5. The invention of claim 4 wherein said combustion recycled exhaust gas and said fresh gas are combined in accordance with the proportion of oxygen in said exhaust gas to supply combustion gas having a selected oxygen content to control the rate of combustion of said fuel in said chamber.

6. The invention of claim 5 including temperature sensing means located at said outlet of said heat exchange means whereby said ratio of said oxygen concentration in air supplied to said air supply means is controlled in accordance with the temperature of said combustion gas emitted from said heat exchange device.

7. The invention of claim 1 including noxious gas analyzer means to analyze the relative proportion of noxious material in said exhaust gas; override means to modulate the flow of relative proportions of recycled exhaust gas and fresh combustion gas in response to the concentration of noxious material in said exhaust gas.

8. The invention of claim 1 wherein scrubber means are provided to remove noxious material from said exhaust gas including reservoir means, and pump means to introduce flow of said exhaust gas into the liquid of said reservoir means.

9. The invention of claim 8 including liquid pump means to pump said liquid through second heat exchanger means, including inlet means to receive air to be heated and pass said air over said second heat exchanger means to the inlet of said duct means whereby said air to be heated is preheated by heat gained from circulation of said liquid through said heat exchanger means.

10. The invention of claim 9 wherein said liquid means is sprayed into said exhaust gas prior to introduction of said exhaust gas into said reservoir means.

11. The invention of claim 10 wherein said sprayer means includes said nozzle means to receive said liquid and includes radially extending aperture means whereby said liquid is sprayed radially outwardly from said nozzle means, annular deflector means surrounding said nozzle means with deflector veins located in alignment with said aperture means whereby liquid emitted from said nozzle means by said deflector means and whereby recycle air flows through aperture means between said deflector means to supply contact between said gas and said liquid.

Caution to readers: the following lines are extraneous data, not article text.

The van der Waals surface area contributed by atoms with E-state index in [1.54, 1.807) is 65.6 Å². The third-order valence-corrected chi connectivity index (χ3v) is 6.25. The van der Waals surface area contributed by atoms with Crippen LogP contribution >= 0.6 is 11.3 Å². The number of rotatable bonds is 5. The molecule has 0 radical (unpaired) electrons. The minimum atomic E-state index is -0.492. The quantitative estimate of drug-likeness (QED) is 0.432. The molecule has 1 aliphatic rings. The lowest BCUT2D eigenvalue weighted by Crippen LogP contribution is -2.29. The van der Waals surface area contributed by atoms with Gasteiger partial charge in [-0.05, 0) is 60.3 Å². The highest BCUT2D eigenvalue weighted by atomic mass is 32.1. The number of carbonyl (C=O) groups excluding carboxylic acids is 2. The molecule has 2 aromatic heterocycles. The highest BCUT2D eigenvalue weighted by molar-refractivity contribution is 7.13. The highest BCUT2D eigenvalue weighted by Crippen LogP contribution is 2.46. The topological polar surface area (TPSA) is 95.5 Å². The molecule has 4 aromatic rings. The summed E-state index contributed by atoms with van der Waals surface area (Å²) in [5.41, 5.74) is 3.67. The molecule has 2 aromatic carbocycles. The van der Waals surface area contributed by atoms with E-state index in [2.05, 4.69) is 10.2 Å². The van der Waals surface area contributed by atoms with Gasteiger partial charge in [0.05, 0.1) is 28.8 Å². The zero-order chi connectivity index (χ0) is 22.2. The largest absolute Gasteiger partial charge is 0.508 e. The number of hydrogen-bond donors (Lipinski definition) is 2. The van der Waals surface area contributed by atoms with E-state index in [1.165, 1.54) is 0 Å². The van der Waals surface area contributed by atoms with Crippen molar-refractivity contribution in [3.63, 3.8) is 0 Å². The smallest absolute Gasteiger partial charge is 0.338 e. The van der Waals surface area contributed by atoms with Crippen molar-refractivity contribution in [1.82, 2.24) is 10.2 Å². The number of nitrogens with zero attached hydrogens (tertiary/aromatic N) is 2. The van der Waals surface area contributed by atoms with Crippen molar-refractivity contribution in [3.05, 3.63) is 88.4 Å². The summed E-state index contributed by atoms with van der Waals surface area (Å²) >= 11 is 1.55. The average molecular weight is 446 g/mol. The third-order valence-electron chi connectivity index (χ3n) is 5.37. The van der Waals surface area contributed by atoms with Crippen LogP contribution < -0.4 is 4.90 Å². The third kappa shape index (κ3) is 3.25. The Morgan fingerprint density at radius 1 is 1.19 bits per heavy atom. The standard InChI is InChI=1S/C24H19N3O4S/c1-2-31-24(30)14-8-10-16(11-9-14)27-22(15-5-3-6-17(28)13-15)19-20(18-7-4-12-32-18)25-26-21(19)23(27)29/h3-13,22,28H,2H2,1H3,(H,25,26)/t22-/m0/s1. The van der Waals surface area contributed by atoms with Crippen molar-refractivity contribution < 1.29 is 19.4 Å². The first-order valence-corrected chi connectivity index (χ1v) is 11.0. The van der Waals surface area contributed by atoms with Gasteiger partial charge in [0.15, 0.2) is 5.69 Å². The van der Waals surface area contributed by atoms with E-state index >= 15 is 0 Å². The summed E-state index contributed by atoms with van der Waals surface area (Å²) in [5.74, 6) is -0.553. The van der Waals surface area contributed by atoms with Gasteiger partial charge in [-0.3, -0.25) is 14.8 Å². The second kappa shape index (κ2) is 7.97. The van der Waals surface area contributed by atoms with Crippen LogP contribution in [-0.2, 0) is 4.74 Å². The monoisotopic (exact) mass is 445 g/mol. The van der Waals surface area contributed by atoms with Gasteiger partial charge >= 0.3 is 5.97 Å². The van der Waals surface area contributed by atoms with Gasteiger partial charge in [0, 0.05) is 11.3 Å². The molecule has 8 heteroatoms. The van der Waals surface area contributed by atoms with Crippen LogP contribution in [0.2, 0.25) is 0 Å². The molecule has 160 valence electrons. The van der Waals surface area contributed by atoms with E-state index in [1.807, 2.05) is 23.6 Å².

12. The invention of claim 11 wherein said outlet nozzle means for said exhaust gas include flexible boot means extending downwardly from said outlet nozzle means, float means located at the bottommost part of said boot means and connected thereto whereby said boot means floats on the surface of liquid in said reservoir.

Referenced Cited
U.S. Patent Documents
2215067 September 1940 Denison et al.
2560074 July 1951 Bloomer
2932712 April 1960 Levin
2932713 April 1960 Powers
3744438 July 1973 Southwick
3754869 August 1973 Van Raden
3862608 January 1975 Lagen
4206713 June 10, 1980 Ryason
4385566 May 31, 1983 Harris
4414906 November 15, 1983 Hartouni
4483257 November 20, 1984 den Otter
Patent History
Patent number: 4574710
Type: Grant
Filed: Nov 26, 1984
Date of Patent: Mar 11, 1986
Inventor: John D. Pickard (Louisville, KY)
Primary Examiner: Edward G. Favors
Assistant Examiner: Steven E. Warner
Attorney: Edward M. Steutermann
Application Number: 6/675,012